‘I’m the annoying drunk at the end of a bar. I’m an idiot’ – A new strategy for interviewing academics?
by Nicola Temple | February 15, 2013
I’m currently in Boston at the American Association for the Advancement of Science (AAAS) meetings. It’s my first time at a scientific conference as a member of the press rather than as a scientist and it’s my first time at an AAAS meeting. It’s big.
Yesterday morning I picked up my press badge, which gives me access to the press area. This includes a long hall filled with tables to allow us to plug in our laptops, rest our coffee and get some work done while looking down over the snow lined streets of Boston. It also includes access to the press briefing room where some of the scientists come in and give a very brief overview of the topic they’re presenting to the conference, with an opportunity for the press to ask questions. I attended one briefing yesterday and found the overview so brief, I didn’t even feel I had enough information to ask an intelligent question. I’ll be attending the full session today instead.
There’s also a media work room filled with computers where at least a couple people seem to be working constantly. Honestly, I haven’t seen them leave yet. It does make me curious as to why they are at the meetings as surely they could sit in front of their computer anywhere, but I’m obviously missing something.
I spent a great deal of time yesterday trying to read names on badges as people walked past me. Science writers aren’t always known for their faces. Carl Zimmer was easily recognized, but I finally put a face to Robyn Williams, who I followed quite closely when I lived in Australia as well as to the voice of Chris Joyce who I have heard many times on National Public Radio.
A new interview strategy: the drunk at the bar
I attended a communication session that included Chris Joyce as a speaker and panelist, which was directed at academics to provide advice on how to communicate with the media. Chris played a series of audio interview outtakes as both good and bad examples of how scientists communicate to the media. It was brilliant.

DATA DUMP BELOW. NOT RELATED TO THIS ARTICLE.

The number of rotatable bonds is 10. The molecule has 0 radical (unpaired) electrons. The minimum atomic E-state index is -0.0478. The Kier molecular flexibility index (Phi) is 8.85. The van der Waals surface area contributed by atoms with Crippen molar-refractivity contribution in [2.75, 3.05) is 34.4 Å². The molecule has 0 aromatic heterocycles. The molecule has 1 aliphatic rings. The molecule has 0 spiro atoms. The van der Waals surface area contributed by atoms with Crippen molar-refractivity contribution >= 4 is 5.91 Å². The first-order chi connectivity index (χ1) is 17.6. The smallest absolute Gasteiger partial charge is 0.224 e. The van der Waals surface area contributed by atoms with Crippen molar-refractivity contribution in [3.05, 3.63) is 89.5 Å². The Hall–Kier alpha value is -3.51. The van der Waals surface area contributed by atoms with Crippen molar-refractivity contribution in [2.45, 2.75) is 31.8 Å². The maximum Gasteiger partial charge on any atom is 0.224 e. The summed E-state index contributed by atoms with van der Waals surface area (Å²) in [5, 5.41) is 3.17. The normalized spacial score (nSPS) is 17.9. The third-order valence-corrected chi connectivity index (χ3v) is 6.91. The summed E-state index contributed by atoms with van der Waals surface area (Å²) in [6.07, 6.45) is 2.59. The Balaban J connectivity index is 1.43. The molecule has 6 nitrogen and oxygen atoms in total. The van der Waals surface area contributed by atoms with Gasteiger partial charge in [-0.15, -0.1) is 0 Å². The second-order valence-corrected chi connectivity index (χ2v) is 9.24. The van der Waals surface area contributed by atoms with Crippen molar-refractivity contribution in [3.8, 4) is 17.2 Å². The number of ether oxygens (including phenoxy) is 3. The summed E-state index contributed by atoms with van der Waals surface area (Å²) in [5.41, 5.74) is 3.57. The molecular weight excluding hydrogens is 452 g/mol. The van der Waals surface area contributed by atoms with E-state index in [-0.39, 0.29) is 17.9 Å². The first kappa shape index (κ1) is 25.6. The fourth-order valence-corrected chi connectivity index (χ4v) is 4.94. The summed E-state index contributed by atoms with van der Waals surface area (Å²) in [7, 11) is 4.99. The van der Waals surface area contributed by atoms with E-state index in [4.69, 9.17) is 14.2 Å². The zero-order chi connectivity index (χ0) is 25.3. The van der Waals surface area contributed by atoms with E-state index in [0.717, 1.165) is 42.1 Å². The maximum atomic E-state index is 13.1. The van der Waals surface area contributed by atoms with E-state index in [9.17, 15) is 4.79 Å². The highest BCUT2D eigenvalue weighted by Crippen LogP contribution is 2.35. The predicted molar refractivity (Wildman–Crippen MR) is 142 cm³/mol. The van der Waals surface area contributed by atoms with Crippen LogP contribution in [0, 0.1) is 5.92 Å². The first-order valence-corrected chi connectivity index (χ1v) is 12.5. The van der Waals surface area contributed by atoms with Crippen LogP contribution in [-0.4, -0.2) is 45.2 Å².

The first outtake was from an interview with a physicist who had won the Nobel Prize. The interviewer asked the scientist to explain in the simplest terms what he had won the award for. What followed was an incredibly long explanation starting from the very first researchers who had initiated the research in the 1970s – it was almost a reading of a references cited section. I could sympathise with the interviewer as many academics that I’ve interviewed feel it absolutely necessary to recognise and give credit to the body of work that their research has built on. Fair enough – it’s a sign of humility and recognition of the shoulders he’s stood on to get where he is. However, this should be saved for the peer-reviewed literature, not a radio interview.
The second outtake contained the source of my new interview strategy. We were brought into a segment of the interview where the journalist had clearly been trying to get the biologist to say things in a very clear and concise way and things weren’t going well. You could hear the stress in the journalist’s voice as his deadline approached and his sound bite remained elusive. Finally the journalist cracks, “Look, pretend we’re in a bar and I’m the annoying drunk at the end of the bar – I’m an idiot – explain it to me simply.” Then the journalist starts to ask really simple and blunt, yet bordering on aggressive, questions, much like I would imagine the drunk at the end of the bar would. It works. The biologist retaliates with simple answers that are informative but to the point. It’s a stroke of brilliance!
The final outtake is an example of a journalist’s dream interview. The scientist speaks clearly with lots of analogies and visual metaphors. He even manages to draw an example from The Empire Strikes Back, which. There’s no jargon, just a clear understanding and vision of what the science is about. It’s wonderful.
I may never need to resort to the annoying drunk at the bar interview technique, but it’s nice to have these tools tucked away in case one gets desperate. Today, I will be attending sessions on human evolution and biology – always an interesting topic. I’m hoping that a few more people will have their name badges facing the right way so I can put more faces to the names, and maybe even introduce myself. After all, we all know it’s the hallway conversations that are usually the most fruitful at these things.